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What track is my train on?

If you have ever walked into Penn Station, you know that it's a nightmare. Thousands of people waiting around, eyes glued to the TV screens, waiting to see what track their train is going to be on. As soon as a track number is put up on the board, there are two different reactions. Either you are thinking "That's my track! Nobody else matters and I don't care who I run over as long as I get to my track" or you are on the other side thinking "Why can't that be my track? Now I am getting trampled and I'm not gonna be able to see what track my train is going to be at".

A few weeks ago while waiting for my train's track to be posted, using my undeniable charm, I got friendly with a former-conductor. After talking for around 10 minutes, he saw my restlessness to get a good seat on my train. He calmly asked "What train are you taking?" to which I responded "The 7:05 train towards Bay Head". I immediately saw a grin start to form on his face as he checked his phone and said "Go to track 1 NOW!". I didn't know what to do, was he punking me or was this legit? Rather than run to the track and never see this man again, I decided to focus on how he was able to get this info so quickly. After a lot of praise and a little bit of begging, he ended up spilling the most sought after secret in Penn Station. (This was all on the condition that I don't pass on the secret and I will keep my word.) Over the next few weeks, I have been one of the first people on the train, with the best seat, all without the sweat marks!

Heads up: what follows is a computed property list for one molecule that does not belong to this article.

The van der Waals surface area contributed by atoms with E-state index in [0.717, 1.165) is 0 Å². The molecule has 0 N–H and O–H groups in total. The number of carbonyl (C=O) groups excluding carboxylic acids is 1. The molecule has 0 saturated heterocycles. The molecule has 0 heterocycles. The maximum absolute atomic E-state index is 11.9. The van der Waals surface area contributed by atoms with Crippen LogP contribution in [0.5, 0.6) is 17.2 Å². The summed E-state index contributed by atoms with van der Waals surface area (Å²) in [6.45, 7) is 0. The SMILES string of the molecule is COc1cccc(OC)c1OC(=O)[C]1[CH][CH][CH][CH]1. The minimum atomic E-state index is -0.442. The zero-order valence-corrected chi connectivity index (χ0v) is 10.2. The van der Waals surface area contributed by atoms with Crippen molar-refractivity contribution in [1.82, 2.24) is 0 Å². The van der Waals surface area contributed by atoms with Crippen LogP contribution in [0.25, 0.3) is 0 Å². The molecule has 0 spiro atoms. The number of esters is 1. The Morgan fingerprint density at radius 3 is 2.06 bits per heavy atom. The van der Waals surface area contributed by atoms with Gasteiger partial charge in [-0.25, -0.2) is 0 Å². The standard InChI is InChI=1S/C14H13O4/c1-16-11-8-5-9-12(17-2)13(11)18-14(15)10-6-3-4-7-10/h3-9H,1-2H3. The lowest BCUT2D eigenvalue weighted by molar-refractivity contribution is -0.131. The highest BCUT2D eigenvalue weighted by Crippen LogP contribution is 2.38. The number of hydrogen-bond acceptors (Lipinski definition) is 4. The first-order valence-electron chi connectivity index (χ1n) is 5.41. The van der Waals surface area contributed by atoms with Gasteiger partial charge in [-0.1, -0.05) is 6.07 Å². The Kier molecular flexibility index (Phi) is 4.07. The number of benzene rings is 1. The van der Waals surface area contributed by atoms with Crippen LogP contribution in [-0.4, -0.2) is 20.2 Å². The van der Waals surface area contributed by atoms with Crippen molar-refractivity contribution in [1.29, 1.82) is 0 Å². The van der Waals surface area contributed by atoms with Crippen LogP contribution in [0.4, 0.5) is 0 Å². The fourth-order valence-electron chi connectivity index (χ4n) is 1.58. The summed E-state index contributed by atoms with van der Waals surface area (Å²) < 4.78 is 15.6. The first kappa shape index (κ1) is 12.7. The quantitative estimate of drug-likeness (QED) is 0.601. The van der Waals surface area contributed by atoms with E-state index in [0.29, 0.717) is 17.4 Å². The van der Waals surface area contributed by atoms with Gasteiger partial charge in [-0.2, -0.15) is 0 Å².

After seeing so many of my friends in aggravation, I decided to think of an easy way for them to see their track number, all without revealing any secrets. I reached out to them and wanted to hear their requests and suggestions. After a few days, I decided that the best way to reach out to them would be through Twitter. This is because users can see past train information and it gives users an option to receive notifications for all tweets.

The next step was to create a python script to pull the data and push it to Twitter in an easily-understood, user-friendly tweet. After creating the script I had a perfect working pipeline that would grab new data and format it properly for Twitter. (I cannot share/post the script due to my promise with the former-conductor.) I needed a service that would be able to continuously run my script in the cloud so I went with PythonAnywhere. This is because I have used them for some previous projects of mine and they were able to run my scripts for me at no additional cost.

Lastly, I used IFTTT to post the tweets for me. I implemented a line of code in my script to send a POST-request to IFTTT with the tweet. When this request was sent, IFTTT would take the data from the request and send out a tweet with this information.

The twitter account is @Deal_Train. The name is because of the city where me and my friends live in New Jersey. This Program/Account was created solely for people who are traveling via the NJ Transit from NY Penn Station towards Long Branch / Bay Head.

PS: I will make my account private once it hits 100 followers in order to keep an element of secrecy.

Reach out to me if you would like me to create an account for a different line on the NJ Transit.


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